The first half of the book (which is what we’ve discussed up till now) is done. Now we come to the second half, in which the prophet deals with some other topics. But before we get to that, the verse above introduces it.
First off, let me remind you of a term theologians use which is good for you to know: anthropomorphism. In terms of studying the Bible, it’s referring to talking about God using human terms which we know are an incomplete picture of him, and which (if taken completely literally) isn't compatible with his nature or being. For example, the Psalmists repeatedly talk about the Lord as if he has hands which saved them or with which he works (for example, here). God is spirit. He doesn’t have literal hands like we do. This is an image of his saving or creative power on behalf of his people. Even using the word “power” is a bit of a misnomer, since it evokes an image of energy like electricity. As an illustration, if you went to a native in Africa who'd never been exposed to anything in the modern world and tried to explain to him an airplane, you might try using something he’s seen and is familiar with, like a bird. He might ask, “So this ‘plane’ flaps its wings like that bird over there?” “Um, no.” “Well, is it like a bird, or not?” So then you have to go into detail with him and try to get it thru to him that a plane has some characteristics like a bird, but it’s different in a lot of ways. It’s metal, while a bird has feathers, etc.
That’s what we have to keep in mind with anthropomorphic images in the Bible. These images tell us something about him, but this doesn’t mean the authors had a shallow view of him. Every image we have of God is going to be inadequate and inaccurate to some degree at best.
The reason I bring this is up is so that there’s no misunderstanding about this verse telling us that God is “wearied” by their complaining. He doesn’t get tired or irritated or impatient like we do. When he was done creating the entire universe, he had as much “energy” at the end as he had at the beginning—that is to say, an infinite amount. He rested because his work was done, not because he was tired.
With this in mind, what was it that they were doing which was “wearying” him, which was trying his patience and which was inviting his judgment?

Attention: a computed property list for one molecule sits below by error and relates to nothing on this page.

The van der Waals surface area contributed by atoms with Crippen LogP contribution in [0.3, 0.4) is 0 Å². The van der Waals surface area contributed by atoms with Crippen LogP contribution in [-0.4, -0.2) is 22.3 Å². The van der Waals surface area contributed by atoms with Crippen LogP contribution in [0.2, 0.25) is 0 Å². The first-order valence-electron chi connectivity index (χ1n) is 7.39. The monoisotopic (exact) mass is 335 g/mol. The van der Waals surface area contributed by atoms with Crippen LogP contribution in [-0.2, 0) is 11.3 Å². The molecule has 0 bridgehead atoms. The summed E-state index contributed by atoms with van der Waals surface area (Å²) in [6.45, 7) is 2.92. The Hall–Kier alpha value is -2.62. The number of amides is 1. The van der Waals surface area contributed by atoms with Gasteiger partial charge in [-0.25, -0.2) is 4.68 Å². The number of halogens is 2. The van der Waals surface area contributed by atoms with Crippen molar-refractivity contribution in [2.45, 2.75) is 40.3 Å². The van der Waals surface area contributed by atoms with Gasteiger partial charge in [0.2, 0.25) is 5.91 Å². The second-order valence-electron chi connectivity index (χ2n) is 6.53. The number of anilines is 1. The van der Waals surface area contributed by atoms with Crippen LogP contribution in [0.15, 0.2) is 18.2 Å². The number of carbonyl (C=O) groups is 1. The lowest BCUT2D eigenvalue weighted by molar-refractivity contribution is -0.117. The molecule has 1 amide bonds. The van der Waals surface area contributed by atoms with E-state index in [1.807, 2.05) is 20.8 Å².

It had to do with questioning his justice. There were two aspects of this, and there are two distinct traps which we need to avoid. First, they were saying that the God of justice was “pleased” with evildoers. They didn’t see him openly destroying sinners in front of them, so they assumed that he wasn’t watching or didn’t care.
This led to a complacent lifestyle, as demonstrated by the quality of their offerings and their personal lives, especially in their marriages. Again, the main issue wasn’t the offering itself, as if God needed to eat their sacrifices, like the pagan gods supposedly did. The disease was their heart attitude towards him, and their sacrifices were a symptom.
The second trap, as illustrated by the second question, led to discouragement among the godly. They were asking “Where is the God of justice?” In other words, he hadn’t openly shown his power lately, so what use was it to try to follow his ways? I think these two traps—complacency and discouragement—were intertwined with each other and fed off each other.
Both of these traps were rooted in a faulty premise: God hasn’t openly shown himself lately, so he doesn’t know or care what’s going on. As the prophet was telling them, however, he does see. He does care. Don’t be discouraged, and above all don’t let your discouragement lead to complacency in your relationship with him. Either of these demonstrates a lack of trust, and this tries his patience and invites judgment (or corrective discipline, if you prefer).
Don’t try his patience. You’ll regret it, I promise.
Father God, it does get difficult sometimes to trust and obey. I can only do this by your empowering grace. Please, give me more.
Post a Comment